Here's Why You're Getting So Many Privacy Policy Emails

Heads up: There's a new and very complicated European privacy law. Here's a breakdown.

Over the past few months, updated privacy policies have likely flooded your inbox.

So. Many. Emails.

You've probably seen new privacy and cookie notices on websites, too.

Some random apps also seem to be shutting down, out of the blue.

Twitter's apps for Roku, Android TV, and Xbox are no longer available. Klout, Favstar, and a multiplayer game called Super Monday Night Combat are dead.

Instapaper is temporarily shutting off access to European users, while an online game called Ragnarok Online is shutting down European servers after a decade in operation and, the inbox declutter app, is closing its service to European users. A Chinese smart home company named Yeelight even disabled its Wi-Fi-connected lightbulbs.

If you're wondering why all of this is happening, it's because of a new European law, called the General Data Protection Regulation (GDPR for short), that's very easy to understand.

new GDPR privacy policies are great for reminding you which apps you signed up for in 2010 and never used again

Just kidding! It's extremely complicated and also 261 pages long!

Companies with European users are sending emails with updated privacy policies, in order to comply with GDPR.

The future of email is just receiving GDPR privacy notices until your inbox fills up and you no longer have the will to use email anymore.

You, presumably a non-European citizen, are getting those policies because if a company — based anywhere in the world — collects personal data from European citizens, it must follow GDPR's rules. So, many companies are rolling out new data policies to everyone. Including you.

Because GDPR requires companies to get consent from users before storing and "processing" (or analyzing) their personal information, they're sending updated policies and asking you to agree to them.

Companies are desperate to comply with GDPR, because if they don't, there's a fine of up to 4% of their global revenue or 20 million euros (whichever is higher).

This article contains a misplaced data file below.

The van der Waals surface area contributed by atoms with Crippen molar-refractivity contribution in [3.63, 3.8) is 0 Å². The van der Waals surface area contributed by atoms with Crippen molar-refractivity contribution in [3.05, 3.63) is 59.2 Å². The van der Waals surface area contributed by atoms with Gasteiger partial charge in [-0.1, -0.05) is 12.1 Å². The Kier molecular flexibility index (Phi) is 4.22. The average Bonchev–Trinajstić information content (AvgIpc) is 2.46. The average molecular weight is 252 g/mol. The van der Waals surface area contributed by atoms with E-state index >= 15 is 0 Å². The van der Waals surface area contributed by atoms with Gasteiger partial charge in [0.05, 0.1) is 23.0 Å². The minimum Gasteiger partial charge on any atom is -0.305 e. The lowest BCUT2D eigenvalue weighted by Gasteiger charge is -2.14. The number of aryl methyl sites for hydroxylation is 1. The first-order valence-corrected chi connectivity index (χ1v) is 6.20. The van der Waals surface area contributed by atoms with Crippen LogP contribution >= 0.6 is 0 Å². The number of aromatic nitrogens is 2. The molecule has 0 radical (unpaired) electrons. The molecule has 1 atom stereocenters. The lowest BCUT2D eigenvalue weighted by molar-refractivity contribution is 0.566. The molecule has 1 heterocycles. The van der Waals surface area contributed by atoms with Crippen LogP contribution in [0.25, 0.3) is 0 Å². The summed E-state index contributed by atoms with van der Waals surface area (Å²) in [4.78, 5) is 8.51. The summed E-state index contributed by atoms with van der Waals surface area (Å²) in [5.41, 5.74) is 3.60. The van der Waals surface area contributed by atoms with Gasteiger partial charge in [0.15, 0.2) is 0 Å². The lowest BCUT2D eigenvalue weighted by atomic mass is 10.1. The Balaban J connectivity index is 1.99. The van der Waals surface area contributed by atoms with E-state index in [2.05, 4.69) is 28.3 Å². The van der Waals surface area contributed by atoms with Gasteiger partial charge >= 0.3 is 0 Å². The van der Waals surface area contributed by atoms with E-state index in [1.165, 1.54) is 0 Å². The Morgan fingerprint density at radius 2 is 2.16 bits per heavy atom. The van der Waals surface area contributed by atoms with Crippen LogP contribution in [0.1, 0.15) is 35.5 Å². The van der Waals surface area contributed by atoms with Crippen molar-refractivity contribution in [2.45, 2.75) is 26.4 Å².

To put that into perspective, last year Apple made $229.2 billion (or 195,553,440,000 euros) in revenue, and 4% of that is $9-ish billion.

So, what the heck is GDPR? The first thing you need to understand is that apps and websites collect all sorts of data — or personal information — about you.

That data can include things like your name, gender, marital status, age, or where you live. Collecting that information, and using it to show you targeted advertisements, is how a lot of apps and websites offer their services for free.

But data collection can easily go overboard. In 2010, Facebook invited app developers to make games and apps on its platform and gave them access to extensive user data. Your notes! Your friends' names! Your religion! Your chat online status! It was a data free for all! They could suck up everything related to you and your friends. That was at the heart of the Cambridge Analytica scandal, in which up to 87 million Facebook users had their data inappropriately accessed.

The second thing you need to understand is how GDPR is supposed to protect you.

Attended a GDPR compliance event today. At the end we were given a feedback form requesting our email address with no explanation of what they’d use it for, where they’d store it or how long they’d keep it for. Outstanding.

There are a LOT of new ways companies must treat and protect your data under GDPR (remember: it's 261 pages).

You can opt out of sensitive data collection and request that companies remove certain personal information (including, but not limited to, phone number, email, birthdate, employer information, medical history, political affiliation, and location data). Under GDPR, you can also see how your information is being used, and it requires companies to get consent before collecting it. In addition to that, companies will now have to report data breaches within 72 hours of them happening.

There's a lot more in there too. Here's an official guide to GDPR and all that it covers.

Companies like Facebook and Slack are creating new GDPR-compliant tools to easily view and remove collected data.

In an emailed statement, a Facebook spokesperson said, "Our recently expanded tools for accessing your information will allow people to see their data, delete it, and easily download and export it. These tools are available globally, although we designed them to comply with GDPR too. We’ve also updated our Activity Log on mobile to make it easier for people to see the information they’ve shared with Facebook from their mobile device. (Again, global)."

"WARNING. In our butcher's shop we might ask your name and remember your meat-related preferences. If you are worried about this, please enter the shop while shouting 'I DO NOT AGREE!', and we will henceforth pretend we don't know you." #GDPR HT @PhRoose cc @bobnease

So, anyway, that's why you're getting a bunch of emails.

You should really check those emails, too. Some companies are requiring you to actively give your consent, and may remove you from their mailing lists if you don't.

And if you still don't understand GDPR, maybe this will help.

Here is a cartoon. It unravels the many mysteries of data protection.

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